Sunday, January 22, 2012

Twitter for journalism: Is there a line?

This week I was working on a story about a high school athlete at one of the schools I cover. It was an athlete I had talked with and written about before and we followed each other on Twitter. We'd communicated various times on there.

So when I needed to get the student on the phone quickly at the end of the week before my story was due, I used Twitter. I said I'd like to talk if the student had a chance. The student sent me a cell phone number. We talked for maybe 10 minutes for the story.

An official at the school found out what I had done and called me on Friday. This is a school that likes you to go through administration or coaches before you talk to students, which I normally do. But when I was looking to get in touch with the athlete quickly, I used the best way I knew how.

The official wasn't mad at me, per se. It was more curiosity: Are other journalists talking to students this way? Is this something the school should be watching out for? Does the newspaper have a policy about contacting student athletes?

I understand the concern. The school doesn't want a journalist talking to a young kid who says something he/she shouldn't. But as a journalist, I'm going to use the best and quickest way to get in touch with a source that I can and social media makes that very easy sometimes. And the student agreed to talk to me.

I talked to one of my editors and he agreed with me. Even before social media, we would get students cell phone numbers to call them with questions about stories. If they agreed, we had no problem using them.

So here's the question: When it comes to high school students, should there be rules in how you should be able to contact them?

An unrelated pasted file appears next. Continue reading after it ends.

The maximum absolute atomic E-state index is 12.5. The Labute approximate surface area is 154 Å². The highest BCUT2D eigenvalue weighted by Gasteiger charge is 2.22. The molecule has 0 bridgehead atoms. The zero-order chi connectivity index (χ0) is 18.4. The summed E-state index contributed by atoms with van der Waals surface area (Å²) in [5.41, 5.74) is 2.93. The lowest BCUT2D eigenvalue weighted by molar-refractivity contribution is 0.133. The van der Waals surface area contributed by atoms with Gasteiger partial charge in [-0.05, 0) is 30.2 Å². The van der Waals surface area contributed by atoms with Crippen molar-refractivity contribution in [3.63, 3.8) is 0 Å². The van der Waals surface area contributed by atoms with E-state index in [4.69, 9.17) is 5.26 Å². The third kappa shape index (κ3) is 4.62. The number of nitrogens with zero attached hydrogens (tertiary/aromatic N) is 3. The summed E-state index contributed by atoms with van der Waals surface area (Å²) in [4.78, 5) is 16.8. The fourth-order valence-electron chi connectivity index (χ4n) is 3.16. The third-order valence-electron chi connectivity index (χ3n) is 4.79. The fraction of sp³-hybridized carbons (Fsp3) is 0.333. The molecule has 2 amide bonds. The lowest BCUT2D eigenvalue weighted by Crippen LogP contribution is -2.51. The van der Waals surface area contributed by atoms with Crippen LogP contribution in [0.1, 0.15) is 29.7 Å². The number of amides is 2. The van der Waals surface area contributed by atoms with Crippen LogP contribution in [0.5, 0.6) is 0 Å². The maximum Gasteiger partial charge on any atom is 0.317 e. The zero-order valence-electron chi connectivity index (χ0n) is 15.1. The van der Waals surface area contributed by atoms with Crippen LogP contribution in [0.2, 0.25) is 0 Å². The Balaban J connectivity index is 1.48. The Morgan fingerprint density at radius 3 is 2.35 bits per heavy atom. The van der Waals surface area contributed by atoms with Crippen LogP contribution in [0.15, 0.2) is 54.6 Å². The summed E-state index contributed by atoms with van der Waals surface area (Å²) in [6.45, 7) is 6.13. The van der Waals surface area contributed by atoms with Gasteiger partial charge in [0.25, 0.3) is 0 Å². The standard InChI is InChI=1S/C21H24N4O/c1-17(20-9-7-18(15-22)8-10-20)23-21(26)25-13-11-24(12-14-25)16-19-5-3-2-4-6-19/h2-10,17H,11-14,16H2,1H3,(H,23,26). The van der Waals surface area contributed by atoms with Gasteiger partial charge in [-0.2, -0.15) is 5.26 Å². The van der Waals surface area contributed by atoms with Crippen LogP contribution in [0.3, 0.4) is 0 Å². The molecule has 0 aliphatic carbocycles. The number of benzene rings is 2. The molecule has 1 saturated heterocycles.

If a student-athlete I cover has an unprotected Twitter account, is there anything wrong with me following it?

Should schools (high schools or colleges) have policies that force journalists to go through certain channels to talk with students? If the student agrees to talk outside of those channels, should the journalist be punished?

Take this case study from last year at the University of Kentucky, when a journalist with the student paper approached two walk-on basketball players directly for an interview. The publication was banned from an upcoming press conference.

What do you think? I'd love to hear your thoughts in the comments.


  1. No problem in my eyes except for the fact the the school seems to be behind the times. Any good organization, business, school etc should be aware of Social Media as a form of communications The fact that they aren't monitoring it is their own fault.

  2. Brad - I was a bit surprised by that, too. They have an athletics Twitter account, so they use it, but don't monitor it. Thanks for the comment!